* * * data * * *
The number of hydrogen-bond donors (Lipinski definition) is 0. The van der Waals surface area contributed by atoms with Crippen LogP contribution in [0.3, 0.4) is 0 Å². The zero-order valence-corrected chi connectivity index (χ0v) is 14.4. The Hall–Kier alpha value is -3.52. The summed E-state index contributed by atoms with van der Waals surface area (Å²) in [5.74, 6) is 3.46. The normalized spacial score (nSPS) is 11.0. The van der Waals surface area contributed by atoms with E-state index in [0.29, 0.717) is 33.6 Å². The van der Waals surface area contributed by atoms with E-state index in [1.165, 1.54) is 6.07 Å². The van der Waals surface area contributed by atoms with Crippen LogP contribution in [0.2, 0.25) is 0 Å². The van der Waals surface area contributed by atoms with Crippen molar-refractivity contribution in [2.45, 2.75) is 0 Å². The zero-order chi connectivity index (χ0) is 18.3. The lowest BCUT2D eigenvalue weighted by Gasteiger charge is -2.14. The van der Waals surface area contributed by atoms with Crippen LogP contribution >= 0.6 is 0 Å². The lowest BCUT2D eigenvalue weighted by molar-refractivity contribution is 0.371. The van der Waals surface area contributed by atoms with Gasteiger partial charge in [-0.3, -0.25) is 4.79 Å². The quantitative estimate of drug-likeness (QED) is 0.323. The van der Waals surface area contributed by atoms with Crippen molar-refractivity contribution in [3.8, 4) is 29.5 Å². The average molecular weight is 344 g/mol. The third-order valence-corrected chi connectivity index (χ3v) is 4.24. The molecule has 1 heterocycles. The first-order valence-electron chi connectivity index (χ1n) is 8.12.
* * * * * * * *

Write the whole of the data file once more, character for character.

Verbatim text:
The number of hydrogen-bond donors (Lipinski definition) is 0. The van der Waals surface area contributed by atoms with Crippen LogP contribution in [0.3, 0.4) is 0 Å². The zero-order valence-corrected chi connectivity index (χ0v) is 14.4. The Hall–Kier alpha value is -3.52. The summed E-state index contributed by atoms with van der Waals surface area (Å²) in [5.74, 6) is 3.46. The normalized spacial score (nSPS) is 11.0. The van der Waals surface area contributed by atoms with E-state index in [0.29, 0.717) is 33.6 Å². The van der Waals surface area contributed by atoms with E-state index in [1.165, 1.54) is 6.07 Å². The van der Waals surface area contributed by atoms with Crippen LogP contribution in [0.2, 0.25) is 0 Å². The van der Waals surface area contributed by atoms with Crippen molar-refractivity contribution in [2.45, 2.75) is 0 Å². The zero-order chi connectivity index (χ0) is 18.3. The lowest BCUT2D eigenvalue weighted by Gasteiger charge is -2.14. The van der Waals surface area contributed by atoms with Crippen LogP contribution >= 0.6 is 0 Å². The lowest BCUT2D eigenvalue weighted by molar-refractivity contribution is 0.371. The van der Waals surface area contributed by atoms with Gasteiger partial charge in [-0.3, -0.25) is 4.79 Å². The quantitative estimate of drug-likeness (QED) is 0.323. The van der Waals surface area contributed by atoms with Crippen molar-refractivity contribution in [3.8, 4) is 29.5 Å². The average molecular weight is 344 g/mol. The third-order valence-corrected chi connectivity index (χ3v) is 4.24. The molecule has 1 heterocycles. The first-order valence-electron chi connectivity index (χ1n) is 8.12.